Have a look back at some of the threads and see how many people talked about it being a stepping stone to a more proportional system. Clegg was haunted by the “miserable little compromise” comment, and the ERS had removed sections of their web site that (accurately) told of the problems with AV. There was more than a little of the debating society feel about it, where you are chosen to defend something you don’t believe in.

    Proportionality not preference would have been easier to sell, probably more so than STV with it’s elements of both. Everyone who votes for someone other than the FPTP winner would be able to see their vote count in a proportional system. That’s a huge amount of votes from all parties supporters that can be convinced, even where their parties are against it.

    The campaign was rubbish, there should be acknowledgement of that and lessons learnt, but it wasn’t as rubbish as the system it was trying to sell. You just can’t polish a turd !!!

  • Paul, congratulations on the blog. I was the organiser for central Kent and was appalled by just about every aspect of the national Yes campaign. It is important we spend the next few months learning what went wrong so that we get the basics right in any future referendum on PR. I too have been collating various articles on why we lost and will let you know of any you may have missed.

  • Simon McGrath 22nd May '11 - 8:47am

    Ralph , If you have anything you wish added to the blog please let me know [email protected]

  • I suggest a good starting point would be not to listen to someone that removes perfectly polite and reasoned comments, and the people that post them, from their facebook page, (Simon McGrath’s vote clegg, get clegg page), simply because he doesn’t like people that disagree with him and provide evidence ot back up arguments.

    As for AV – it was always going to be a tough sell, but the electorate needed to be convinced that increased plurality, with a greater likelihood of coalition government, would enable their views to be better represented in parliament. Given the widespread dissatisfaction with the coalition and the (well founded) view of a large section of voters that theLib Dems have treated their voters with utter contempt, by ditching key election promises and enabling a tory government that is to the right of their own election campaign, then it’s hardly surprising that AV was slaughtered.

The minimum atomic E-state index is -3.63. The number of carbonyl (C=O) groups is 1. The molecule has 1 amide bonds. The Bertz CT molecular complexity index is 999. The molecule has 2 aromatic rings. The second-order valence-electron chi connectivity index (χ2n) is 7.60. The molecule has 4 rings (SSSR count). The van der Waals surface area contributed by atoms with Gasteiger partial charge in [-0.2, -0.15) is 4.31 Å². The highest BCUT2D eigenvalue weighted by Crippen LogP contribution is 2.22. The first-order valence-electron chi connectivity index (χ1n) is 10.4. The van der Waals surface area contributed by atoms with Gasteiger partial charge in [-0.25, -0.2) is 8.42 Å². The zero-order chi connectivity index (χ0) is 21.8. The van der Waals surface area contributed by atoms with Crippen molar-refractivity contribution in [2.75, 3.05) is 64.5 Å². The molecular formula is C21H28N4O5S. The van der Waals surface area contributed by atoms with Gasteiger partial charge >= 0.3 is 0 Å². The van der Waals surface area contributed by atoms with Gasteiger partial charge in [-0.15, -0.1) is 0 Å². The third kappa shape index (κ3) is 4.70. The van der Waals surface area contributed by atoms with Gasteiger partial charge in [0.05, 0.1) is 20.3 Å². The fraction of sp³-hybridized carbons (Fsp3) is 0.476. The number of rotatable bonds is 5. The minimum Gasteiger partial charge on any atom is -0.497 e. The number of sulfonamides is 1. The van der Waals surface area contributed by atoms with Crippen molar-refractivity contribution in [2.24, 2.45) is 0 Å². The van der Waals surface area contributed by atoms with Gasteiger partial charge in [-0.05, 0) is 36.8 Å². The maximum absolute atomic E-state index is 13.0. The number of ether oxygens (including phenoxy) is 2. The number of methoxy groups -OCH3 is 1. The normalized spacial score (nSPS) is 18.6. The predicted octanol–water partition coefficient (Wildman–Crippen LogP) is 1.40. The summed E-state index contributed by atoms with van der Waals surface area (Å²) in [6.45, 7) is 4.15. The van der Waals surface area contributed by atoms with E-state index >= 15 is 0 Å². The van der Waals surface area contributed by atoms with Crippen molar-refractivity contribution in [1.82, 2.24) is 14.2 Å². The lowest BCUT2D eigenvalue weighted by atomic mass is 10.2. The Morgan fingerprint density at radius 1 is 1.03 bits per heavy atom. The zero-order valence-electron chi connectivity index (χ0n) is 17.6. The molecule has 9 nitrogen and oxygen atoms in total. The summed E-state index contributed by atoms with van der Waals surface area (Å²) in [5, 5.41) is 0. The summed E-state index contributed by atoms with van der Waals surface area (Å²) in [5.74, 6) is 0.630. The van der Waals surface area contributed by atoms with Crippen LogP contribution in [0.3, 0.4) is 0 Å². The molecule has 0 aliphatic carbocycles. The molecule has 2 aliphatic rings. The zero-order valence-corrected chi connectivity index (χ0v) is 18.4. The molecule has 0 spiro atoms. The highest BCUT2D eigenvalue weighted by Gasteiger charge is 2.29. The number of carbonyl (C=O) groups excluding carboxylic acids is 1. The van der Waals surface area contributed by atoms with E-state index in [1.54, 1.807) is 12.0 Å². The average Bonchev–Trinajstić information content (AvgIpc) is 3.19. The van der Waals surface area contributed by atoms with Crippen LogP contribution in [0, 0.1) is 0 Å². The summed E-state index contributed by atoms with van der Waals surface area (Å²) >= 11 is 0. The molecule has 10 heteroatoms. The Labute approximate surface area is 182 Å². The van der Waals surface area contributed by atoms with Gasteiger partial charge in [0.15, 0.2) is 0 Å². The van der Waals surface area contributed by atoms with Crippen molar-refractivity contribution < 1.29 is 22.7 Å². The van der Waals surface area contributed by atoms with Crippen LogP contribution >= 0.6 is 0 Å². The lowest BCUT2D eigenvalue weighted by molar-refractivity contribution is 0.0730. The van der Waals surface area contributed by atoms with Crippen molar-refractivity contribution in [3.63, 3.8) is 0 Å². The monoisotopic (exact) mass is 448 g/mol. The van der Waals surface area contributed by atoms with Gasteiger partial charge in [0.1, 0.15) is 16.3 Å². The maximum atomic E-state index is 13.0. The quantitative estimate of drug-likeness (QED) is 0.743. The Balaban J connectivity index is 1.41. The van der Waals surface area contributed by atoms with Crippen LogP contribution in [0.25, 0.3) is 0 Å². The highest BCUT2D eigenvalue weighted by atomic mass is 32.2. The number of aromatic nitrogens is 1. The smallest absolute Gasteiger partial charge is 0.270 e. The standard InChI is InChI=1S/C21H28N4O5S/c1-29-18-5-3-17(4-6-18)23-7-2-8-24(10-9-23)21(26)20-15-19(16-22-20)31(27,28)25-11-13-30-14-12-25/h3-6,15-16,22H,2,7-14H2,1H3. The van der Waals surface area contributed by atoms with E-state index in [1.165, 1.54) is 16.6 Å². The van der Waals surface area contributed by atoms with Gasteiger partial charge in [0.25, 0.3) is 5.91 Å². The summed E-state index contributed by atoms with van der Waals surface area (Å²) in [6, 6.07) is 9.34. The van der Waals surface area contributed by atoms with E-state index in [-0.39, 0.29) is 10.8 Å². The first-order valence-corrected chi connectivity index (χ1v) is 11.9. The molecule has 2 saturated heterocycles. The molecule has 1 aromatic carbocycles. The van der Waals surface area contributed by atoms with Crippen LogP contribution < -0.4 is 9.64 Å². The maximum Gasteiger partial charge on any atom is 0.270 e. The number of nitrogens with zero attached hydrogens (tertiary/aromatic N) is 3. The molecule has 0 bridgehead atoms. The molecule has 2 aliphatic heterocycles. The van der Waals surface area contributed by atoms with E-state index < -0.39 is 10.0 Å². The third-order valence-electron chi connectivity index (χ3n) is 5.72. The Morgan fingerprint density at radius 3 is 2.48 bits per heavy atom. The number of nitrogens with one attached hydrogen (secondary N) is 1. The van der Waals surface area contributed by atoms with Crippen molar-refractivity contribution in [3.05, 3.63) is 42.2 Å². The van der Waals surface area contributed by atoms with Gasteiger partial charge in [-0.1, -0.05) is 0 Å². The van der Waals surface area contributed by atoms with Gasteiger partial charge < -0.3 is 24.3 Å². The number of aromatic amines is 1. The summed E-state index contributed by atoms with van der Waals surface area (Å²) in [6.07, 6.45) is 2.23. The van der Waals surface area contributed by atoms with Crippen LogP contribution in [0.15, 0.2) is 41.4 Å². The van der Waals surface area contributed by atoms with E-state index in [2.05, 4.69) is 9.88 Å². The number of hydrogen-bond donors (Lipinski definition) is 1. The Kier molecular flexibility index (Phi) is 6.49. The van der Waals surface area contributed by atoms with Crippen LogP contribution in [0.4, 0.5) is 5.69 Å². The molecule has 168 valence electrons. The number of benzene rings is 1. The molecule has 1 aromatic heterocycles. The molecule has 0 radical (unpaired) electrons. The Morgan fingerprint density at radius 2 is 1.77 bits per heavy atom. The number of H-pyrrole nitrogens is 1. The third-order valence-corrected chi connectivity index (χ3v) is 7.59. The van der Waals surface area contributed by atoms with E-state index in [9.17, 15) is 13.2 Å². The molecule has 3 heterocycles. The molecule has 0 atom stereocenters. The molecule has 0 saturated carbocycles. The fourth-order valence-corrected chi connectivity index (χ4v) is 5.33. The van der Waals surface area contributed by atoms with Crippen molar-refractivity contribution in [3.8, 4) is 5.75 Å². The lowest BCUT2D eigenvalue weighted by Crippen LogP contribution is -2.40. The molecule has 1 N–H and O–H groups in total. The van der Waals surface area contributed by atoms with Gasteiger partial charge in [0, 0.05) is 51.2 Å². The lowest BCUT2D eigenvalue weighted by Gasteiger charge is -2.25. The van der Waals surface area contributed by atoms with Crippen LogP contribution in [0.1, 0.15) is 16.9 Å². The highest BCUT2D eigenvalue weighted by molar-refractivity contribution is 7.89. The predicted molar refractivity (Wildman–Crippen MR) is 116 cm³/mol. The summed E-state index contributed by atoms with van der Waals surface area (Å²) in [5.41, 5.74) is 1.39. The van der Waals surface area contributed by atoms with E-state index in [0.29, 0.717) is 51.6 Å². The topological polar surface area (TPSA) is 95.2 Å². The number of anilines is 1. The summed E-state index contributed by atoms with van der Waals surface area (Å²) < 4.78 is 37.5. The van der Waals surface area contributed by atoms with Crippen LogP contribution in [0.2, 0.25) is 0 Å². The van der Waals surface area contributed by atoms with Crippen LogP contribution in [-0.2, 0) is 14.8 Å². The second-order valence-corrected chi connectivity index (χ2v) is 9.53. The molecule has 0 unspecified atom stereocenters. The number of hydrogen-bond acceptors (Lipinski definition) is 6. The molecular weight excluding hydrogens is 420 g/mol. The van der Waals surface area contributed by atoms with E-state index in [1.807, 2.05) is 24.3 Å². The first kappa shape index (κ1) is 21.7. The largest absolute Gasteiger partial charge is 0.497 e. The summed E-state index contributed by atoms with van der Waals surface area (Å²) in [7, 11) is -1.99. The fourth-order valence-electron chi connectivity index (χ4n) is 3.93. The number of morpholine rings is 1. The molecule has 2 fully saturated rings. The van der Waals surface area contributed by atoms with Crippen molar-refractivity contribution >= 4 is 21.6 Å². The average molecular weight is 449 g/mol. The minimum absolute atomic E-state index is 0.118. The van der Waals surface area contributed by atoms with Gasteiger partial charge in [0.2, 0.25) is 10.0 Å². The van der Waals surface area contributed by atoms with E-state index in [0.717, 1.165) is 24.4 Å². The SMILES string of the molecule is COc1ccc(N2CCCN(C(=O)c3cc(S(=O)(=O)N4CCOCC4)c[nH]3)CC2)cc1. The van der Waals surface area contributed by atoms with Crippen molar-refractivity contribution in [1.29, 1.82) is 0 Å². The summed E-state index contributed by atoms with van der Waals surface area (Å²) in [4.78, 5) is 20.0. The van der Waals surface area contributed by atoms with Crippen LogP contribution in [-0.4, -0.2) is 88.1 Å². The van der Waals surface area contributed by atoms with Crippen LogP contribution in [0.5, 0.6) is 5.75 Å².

To set up an enquiry (to find individuals/groups to blame) for the lost opportunity, smacks of utter delusion.

  • “As for AV – it was always going to be a tough sell,”

    What evidence is there that it was ever ‘sold’ by the YES \campaign, let alone sold well?

  • Simon McGrath 22nd May '11 - 3:52pm

    @Sarah, I haven’t removed any of your comments from my facebook page

  • In that case I apologise, Simon. It must be someone else that’s banned me from posting and removed all my comments.

  • Conner Smith 25th May '11 - 8:04am

    the was only our party, 1/3 of the labour party and a few minor partys including greens and liberals who supported the yes campaign.
    Thats why we lost, we didnt have the activists to sell it.